Audit Bureau warns of increased summer power blackouts, calls for urgent mitigating measures

By Sami Zaptia.

GECOL’s Ruwais power station is currently one of the two most productive power stations at 76 percent productivity (Photo: GECOL).

London, 26 January 2021:

Libya’s Tripoli based Audit Bureau warned of an exacerbation of the electricity crisis in the coming summer peak due to the delay in the completion of some important projects. The warning came during a meeting with the General Electricity Company of Libya (GECOL) last week.

Currently, GECOL has announced rolling 3-hour power cuts in the greater Tripoli area.

It warned that generation could decrease by 25 percent due to the high summer temperatures, to below 4,000 MW, while demand could increase to 7,500 MW – leaving a peak deficit of 3,500 MW. This would lead to a total blackout of the whole electricity network, it warned.

It called for an urgent meeting to implement a plan of action and called on the concerned parties represented in the Faiez Serraj government and the Central Bank of Libya to speed up budgets, so that GECOL can implement projects and avoid increased power cuts. Specifically, this plan of action would involve the overhaul of existing power units and import of mobile units to generate the needed 1,500 MW.

The Audit Bureau recommended that rapid steps should be taken regarding the following measures:

  1. Maintenance of the fourth unit of the Khoms gas station and the fourth and fifth units of the Zawia station, which would add 700 megawatts to the electricity network.

 

  1. Procedures for contracting and supplying some mobile power generators with a capacity of 500 megawatts in the city of Tripoli and 160 megawatts in the city of Zliten.

 

  1. Completion of contracting and implementation procedures for the 1,300 MW South Tripoli plant.

 

  1. Completing the procedures for opening approval for the Arab Union Company to construct a 160 MW station

 

  1. Carrying out maintenance and overhaul of 13 gas units in various stations in the country.

The meeting reviewed and followed up on GECOL’s work and its achievement during the preceding period and since the new board and chairman took over in July 2020.

What has the new GECOL board achieved since July 2020?

For its part, the company confirmed the completion of several projects according to its set plan, including the introduction of the Al-Khoms plant with a capacity of 526 megawatts and the conduct of some maintenance and overhaul. In addition, GECOL reported completing the connection of the gas line to feed the Al-Sarir station.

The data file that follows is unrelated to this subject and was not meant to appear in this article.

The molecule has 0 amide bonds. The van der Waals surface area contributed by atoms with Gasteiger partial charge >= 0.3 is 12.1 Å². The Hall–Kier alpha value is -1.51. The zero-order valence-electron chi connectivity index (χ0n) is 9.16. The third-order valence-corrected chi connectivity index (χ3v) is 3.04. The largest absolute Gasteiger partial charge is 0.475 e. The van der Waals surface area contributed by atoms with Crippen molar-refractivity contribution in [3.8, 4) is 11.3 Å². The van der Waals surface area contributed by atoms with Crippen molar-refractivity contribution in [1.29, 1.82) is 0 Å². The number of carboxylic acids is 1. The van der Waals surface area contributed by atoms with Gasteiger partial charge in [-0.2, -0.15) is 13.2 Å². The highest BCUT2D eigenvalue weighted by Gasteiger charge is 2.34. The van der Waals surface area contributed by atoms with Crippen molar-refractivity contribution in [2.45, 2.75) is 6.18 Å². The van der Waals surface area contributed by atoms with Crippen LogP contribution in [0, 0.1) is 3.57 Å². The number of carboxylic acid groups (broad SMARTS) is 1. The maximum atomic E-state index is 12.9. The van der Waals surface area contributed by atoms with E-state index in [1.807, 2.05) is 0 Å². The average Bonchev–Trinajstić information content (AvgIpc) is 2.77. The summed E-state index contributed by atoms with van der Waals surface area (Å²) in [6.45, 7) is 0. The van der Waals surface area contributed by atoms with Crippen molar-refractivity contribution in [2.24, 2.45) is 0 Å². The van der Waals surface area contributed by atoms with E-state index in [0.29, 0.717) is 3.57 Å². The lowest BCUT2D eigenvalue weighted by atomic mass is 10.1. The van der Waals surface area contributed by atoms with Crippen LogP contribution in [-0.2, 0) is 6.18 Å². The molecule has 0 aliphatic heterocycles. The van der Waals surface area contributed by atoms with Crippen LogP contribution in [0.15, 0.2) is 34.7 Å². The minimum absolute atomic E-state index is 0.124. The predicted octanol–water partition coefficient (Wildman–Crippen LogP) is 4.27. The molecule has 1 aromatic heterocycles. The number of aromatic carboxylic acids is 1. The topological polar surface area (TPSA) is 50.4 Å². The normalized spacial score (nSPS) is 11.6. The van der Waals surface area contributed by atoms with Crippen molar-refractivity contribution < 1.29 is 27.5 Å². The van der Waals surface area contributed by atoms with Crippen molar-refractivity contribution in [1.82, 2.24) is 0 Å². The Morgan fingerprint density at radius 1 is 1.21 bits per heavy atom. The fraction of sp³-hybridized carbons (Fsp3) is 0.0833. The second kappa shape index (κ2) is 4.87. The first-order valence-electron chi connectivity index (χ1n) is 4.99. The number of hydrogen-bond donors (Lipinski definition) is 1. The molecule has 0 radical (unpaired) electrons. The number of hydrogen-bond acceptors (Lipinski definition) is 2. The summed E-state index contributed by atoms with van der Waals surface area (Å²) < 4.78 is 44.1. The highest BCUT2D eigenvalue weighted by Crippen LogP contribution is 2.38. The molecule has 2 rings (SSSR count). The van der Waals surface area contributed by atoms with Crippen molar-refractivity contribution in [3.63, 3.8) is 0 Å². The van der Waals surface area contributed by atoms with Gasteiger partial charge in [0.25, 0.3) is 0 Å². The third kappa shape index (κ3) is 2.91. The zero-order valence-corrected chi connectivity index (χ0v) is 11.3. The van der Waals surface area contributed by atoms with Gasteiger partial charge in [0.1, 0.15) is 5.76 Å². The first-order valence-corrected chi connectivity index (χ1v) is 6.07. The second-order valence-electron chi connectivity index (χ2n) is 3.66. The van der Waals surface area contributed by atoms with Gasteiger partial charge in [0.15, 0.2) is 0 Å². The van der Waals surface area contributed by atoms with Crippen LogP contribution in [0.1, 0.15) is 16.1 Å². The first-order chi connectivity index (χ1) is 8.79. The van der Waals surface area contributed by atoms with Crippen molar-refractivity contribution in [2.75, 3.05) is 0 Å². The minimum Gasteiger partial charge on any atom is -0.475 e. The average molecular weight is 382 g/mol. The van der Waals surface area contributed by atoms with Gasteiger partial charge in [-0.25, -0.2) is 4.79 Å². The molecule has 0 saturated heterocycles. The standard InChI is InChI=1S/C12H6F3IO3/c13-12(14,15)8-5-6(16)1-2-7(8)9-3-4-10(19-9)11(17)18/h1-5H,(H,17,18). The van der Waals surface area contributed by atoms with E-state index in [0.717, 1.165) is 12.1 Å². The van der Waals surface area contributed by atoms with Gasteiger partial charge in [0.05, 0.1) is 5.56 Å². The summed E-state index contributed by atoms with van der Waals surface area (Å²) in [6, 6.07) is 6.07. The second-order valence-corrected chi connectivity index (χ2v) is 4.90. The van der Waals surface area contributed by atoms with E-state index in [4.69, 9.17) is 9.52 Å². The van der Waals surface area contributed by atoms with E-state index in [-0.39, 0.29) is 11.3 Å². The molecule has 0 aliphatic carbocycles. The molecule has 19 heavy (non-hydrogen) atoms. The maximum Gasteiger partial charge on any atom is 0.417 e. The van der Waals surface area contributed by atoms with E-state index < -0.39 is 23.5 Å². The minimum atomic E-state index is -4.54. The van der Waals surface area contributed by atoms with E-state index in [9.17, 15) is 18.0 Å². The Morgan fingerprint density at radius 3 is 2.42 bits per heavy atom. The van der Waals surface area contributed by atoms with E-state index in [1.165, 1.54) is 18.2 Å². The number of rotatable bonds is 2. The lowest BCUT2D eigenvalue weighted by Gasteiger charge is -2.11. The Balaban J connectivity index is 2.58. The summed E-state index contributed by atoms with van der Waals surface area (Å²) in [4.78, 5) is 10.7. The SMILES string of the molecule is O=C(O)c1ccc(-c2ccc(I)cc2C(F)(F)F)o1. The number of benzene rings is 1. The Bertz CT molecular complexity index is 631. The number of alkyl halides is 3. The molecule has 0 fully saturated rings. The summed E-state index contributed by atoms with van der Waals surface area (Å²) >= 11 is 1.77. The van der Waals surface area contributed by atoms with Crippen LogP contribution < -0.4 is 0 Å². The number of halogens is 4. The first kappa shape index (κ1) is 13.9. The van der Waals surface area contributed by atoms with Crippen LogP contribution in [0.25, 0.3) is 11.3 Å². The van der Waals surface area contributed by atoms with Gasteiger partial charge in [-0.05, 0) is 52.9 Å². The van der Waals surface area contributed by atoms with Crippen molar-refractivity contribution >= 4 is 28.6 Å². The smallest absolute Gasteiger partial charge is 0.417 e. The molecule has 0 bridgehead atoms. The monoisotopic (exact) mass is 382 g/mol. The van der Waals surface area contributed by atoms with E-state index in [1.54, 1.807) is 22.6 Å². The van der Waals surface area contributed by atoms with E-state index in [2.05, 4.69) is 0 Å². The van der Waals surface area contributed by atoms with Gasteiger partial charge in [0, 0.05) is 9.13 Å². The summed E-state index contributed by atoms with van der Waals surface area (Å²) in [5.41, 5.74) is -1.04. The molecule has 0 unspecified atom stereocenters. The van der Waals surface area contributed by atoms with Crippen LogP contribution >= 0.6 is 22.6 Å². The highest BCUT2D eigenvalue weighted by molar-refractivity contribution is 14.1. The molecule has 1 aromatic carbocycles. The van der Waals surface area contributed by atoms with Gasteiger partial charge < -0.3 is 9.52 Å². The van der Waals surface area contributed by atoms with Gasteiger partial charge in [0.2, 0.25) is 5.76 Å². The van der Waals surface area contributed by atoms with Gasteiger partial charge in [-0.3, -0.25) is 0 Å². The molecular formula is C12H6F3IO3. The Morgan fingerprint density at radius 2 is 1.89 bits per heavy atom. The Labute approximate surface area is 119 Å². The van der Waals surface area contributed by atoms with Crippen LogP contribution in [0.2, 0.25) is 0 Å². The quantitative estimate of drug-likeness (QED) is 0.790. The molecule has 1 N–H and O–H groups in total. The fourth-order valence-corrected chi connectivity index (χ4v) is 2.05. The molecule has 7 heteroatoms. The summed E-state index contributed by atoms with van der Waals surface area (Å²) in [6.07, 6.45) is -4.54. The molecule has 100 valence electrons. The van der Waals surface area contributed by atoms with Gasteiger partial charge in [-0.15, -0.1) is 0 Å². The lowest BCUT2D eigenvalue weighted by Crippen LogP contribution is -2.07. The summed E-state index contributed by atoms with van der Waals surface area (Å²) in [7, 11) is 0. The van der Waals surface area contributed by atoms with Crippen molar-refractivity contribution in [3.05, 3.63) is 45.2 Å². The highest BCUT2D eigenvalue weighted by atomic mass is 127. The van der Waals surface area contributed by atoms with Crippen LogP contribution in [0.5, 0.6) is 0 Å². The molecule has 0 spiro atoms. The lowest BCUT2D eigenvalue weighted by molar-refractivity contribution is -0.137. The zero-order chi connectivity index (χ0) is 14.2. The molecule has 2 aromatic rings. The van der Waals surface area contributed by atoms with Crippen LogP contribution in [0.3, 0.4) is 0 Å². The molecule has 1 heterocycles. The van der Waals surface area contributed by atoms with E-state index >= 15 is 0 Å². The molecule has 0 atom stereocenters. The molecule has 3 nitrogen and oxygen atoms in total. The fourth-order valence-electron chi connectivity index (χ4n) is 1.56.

However, it added that these measures were insufficient to meet the country’s energy deficit as other units went off production losing approximately 500 MW. This means GECOL is still unable to generate more than 5,300 MW still leaving a deficit of about 2,000 MW.

 

GECOL’s total generation units (green) versus units not working (black)(Graphic: Audit Bureau).

 

According to graphics published by GECOL yesterday, Libya has 14 power stations operating at only 36 percent of their nameplate capacity, producing just 4,170 megawatts as opposed to the maximum 11,492.6 megawatts of energy that they are supposed to be able to generate.

The worse performers in terms of operating generation units are Derna with no units operating out of all its 6 units, Tobruk with no units operating out of all its 5 units, and the Gulf (Sirte) station, again with no units operating out of all its 4 power generating units. That is a loss of 130 MW, 200 MW, and 1400 megawatts, respectively.

 

GECOL’s actual generation in MW (green) versus nameplate capacity (red) (Graphic: Audit Bureau).

 

The two best performers are the Misrata and the Al-Ruwais/Western Mountain power stations, with the former producing 542 megawatts out of a capacity of 712 megawatts (76 percent) and the latter producing 720 megawatts out of a capacity of 936.6 megawatts (76 percent).

Tripoli West power station only has 2 out of its 11 units operating, generating 40 out of a possible 650 MW while only 6 out of 11 of Zawia’s power units operate, generating 755 out of a possible 1,340 MW.

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